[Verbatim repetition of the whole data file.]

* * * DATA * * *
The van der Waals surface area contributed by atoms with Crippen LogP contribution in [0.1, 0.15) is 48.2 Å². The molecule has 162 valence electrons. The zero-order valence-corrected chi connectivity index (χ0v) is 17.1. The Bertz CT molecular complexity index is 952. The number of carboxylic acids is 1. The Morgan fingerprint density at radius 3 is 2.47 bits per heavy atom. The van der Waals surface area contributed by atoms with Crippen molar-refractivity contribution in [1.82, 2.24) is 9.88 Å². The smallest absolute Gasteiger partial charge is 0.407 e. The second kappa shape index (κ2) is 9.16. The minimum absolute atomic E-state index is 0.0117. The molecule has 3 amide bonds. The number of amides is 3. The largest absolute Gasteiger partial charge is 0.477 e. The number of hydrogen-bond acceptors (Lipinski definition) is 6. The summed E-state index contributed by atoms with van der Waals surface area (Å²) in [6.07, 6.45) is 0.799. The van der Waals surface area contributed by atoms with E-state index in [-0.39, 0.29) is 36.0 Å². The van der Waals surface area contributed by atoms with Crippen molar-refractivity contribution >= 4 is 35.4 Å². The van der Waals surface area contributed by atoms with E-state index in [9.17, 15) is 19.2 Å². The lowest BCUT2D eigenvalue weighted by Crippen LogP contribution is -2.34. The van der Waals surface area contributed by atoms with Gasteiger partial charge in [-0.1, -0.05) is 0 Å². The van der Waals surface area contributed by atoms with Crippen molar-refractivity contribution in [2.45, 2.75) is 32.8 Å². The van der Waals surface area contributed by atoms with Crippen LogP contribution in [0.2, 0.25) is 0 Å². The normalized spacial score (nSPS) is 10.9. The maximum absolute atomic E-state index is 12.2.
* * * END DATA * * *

The van der Waals surface area contributed by atoms with Crippen LogP contribution in [0.1, 0.15) is 48.2 Å². The molecule has 162 valence electrons. The zero-order valence-corrected chi connectivity index (χ0v) is 17.1. The Bertz CT molecular complexity index is 952. The number of carboxylic acids is 1. The Morgan fingerprint density at radius 3 is 2.47 bits per heavy atom. The van der Waals surface area contributed by atoms with Crippen molar-refractivity contribution in [1.82, 2.24) is 9.88 Å². The smallest absolute Gasteiger partial charge is 0.407 e. The second kappa shape index (κ2) is 9.16. The minimum absolute atomic E-state index is 0.0117. The molecule has 3 amide bonds. The number of amides is 3. The largest absolute Gasteiger partial charge is 0.477 e. The number of hydrogen-bond acceptors (Lipinski definition) is 6. The summed E-state index contributed by atoms with van der Waals surface area (Å²) in [6.07, 6.45) is 0.799. The van der Waals surface area contributed by atoms with E-state index in [-0.39, 0.29) is 36.0 Å². The van der Waals surface area contributed by atoms with Crippen molar-refractivity contribution >= 4 is 35.4 Å². The van der Waals surface area contributed by atoms with E-state index in [9.17, 15) is 19.2 Å². The lowest BCUT2D eigenvalue weighted by Crippen LogP contribution is -2.34. The van der Waals surface area contributed by atoms with Gasteiger partial charge in [-0.1, -0.05) is 0 Å². The van der Waals surface area contributed by atoms with Crippen molar-refractivity contribution in [2.45, 2.75) is 32.8 Å². The van der Waals surface area contributed by atoms with Crippen LogP contribution in [0.2, 0.25) is 0 Å². The normalized spacial score (nSPS) is 10.9. The maximum absolute atomic E-state index is 12.2.